Essay Sample on Ergonomics Assessment in the Manufacturing Industry

Published: 2023-01-22
Essay Sample on  Ergonomics Assessment in the Manufacturing Industry
Type of paper:  Essay
Categories:  Human resources Healthcare Disorder Employment law
Pages: 3
Wordcount: 612 words
6 min read

The design of workplaces in the manufacturing industry and the working conditions provided to the workers determine the level or severity of the risks or work hazards to which workers are exposed (Stack, Ostrom, & Wilhelmsen, 2016). The primary workplace disorders that workers face in the manufacturing industry are Muscle Skeletal Disorders caused by poor workplace designs that prompt workers to strain themselves working on hazardous or risky body postures. The rapid entire body assessment (REBA) is a tool that is used to systematically evaluate the various risks that a worker is exposed to due to continued body strain caused by working in unfit postures. The tool is also used to analyze and evaluate the various muscle-skeletal risks associated with the manufacturing industry. Rapid upper limb assessment (RULA) is another tool that is used to evaluate the extreme to which workers are exposed to the extreme kind of Muscle Skeletal Disorder (MSD) (Stack et al., 2016). The tool utilizes data that is obtained in relation to the load and posture requirements as exerted on the neck, trunk, and upper parts of the body. This paper evaluates the safety of the manufacturing industry workplace based on REBA and RULA assessment tools.

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Taking the example of the small-scale manufacturing industry, which plays a crucial role in the economic development of various countries, there have been many cases of MSD that have been recorded over the years. Most of these cases result from poor workplace settings and conditions. For instance, in India, most of the workers in manufacturing industries carry out their day-to-day job activities while standing. Sometimes, they have to strain to reach some work equipment, which often results in physical injuries (Shikdar & Sawaqed, 2003). Working for long hours while standing has a significant contributor to the adverse muscle-skeletal disorders that workers in the manufacturing industry face. Such disorders range from muscle-skeletal disorders, fatal venous or arterial disorders, and premature births (among women), to random miscarriages. If workplace conditions are made favorable for workers in the manufacturing industry, these issues could be away with (Stack et al., 2016). The application of efficient engineering and technological systems will go a long way in reducing the health risks and hazards that are present in the manufacturing industry.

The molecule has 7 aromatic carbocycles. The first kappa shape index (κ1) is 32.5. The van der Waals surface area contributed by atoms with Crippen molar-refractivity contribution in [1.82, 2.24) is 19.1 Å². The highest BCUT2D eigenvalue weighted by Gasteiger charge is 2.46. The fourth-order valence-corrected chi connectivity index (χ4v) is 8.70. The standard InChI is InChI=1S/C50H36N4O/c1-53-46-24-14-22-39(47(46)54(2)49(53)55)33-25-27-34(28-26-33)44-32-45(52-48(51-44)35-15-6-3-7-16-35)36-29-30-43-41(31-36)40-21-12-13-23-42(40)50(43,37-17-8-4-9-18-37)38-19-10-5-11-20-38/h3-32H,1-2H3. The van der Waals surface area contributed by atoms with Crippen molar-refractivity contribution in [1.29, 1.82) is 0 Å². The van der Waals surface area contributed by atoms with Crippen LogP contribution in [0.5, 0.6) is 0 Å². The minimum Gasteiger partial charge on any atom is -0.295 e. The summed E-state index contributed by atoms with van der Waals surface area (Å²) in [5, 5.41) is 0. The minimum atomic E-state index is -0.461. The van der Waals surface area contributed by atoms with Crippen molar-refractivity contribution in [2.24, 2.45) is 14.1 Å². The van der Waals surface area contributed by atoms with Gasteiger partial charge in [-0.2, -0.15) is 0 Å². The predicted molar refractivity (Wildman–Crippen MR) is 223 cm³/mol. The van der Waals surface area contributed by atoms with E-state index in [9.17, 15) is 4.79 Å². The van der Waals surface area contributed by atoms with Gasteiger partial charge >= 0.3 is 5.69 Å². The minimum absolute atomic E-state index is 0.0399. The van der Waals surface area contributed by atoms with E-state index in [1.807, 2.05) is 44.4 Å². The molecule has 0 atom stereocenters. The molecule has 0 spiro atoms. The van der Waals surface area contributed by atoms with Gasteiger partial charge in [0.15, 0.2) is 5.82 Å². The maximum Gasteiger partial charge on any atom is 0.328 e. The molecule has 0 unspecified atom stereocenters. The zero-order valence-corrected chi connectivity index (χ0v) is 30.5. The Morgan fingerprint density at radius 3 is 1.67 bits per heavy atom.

Implementation of ergonometric principles related to the workplace in the manufacturing industry will not only reduce the work hazards employees are exposed to, but will also improve the productivity and the profitability of companies in the manufacturing industry (Dul & Neumann, 2009). Research has proven that if the workplace conditions are favorable, the output of the workers will be high. Utilization of the various innovations in science and technology will make it easier for workers to discharge their duties, especially those that involve pushing, pulling, and lifting.

The Occupational Safety and Health Administration (OSHA) regulations require that companies in all sectors/industries provide their employees with workplace environments that are free of danger and risks that have the potential of causing harm to them (Stack et al., 2016). Health and risk assessment must ascertain that the companies are compliant with the general duty and safety clause of the OSH Act. Complying with the OSHA standards and regulations is not only beneficial to the employees but also the companies in the manufacturing industry as compliance results in higher productivity among the employees, and ultimately the profitability of the company.


Dul, J., & Neumann, W. P. (2009). Ergonomics contributions to company strategies. Applied Ergonomics, 40(4), 745-752.

Shikdar, A. A., & Sawaqed, N. M. (2003). Worker productivity, and occupational health and safety issues in selected industries. Computers & industrial engineering, 45(4), 563-572.

Stack, T., Ostrom, L. T., & Wilhelmsen, C. A. (2016). Occupational ergonomics: a practical approach. John Wiley & Sons.

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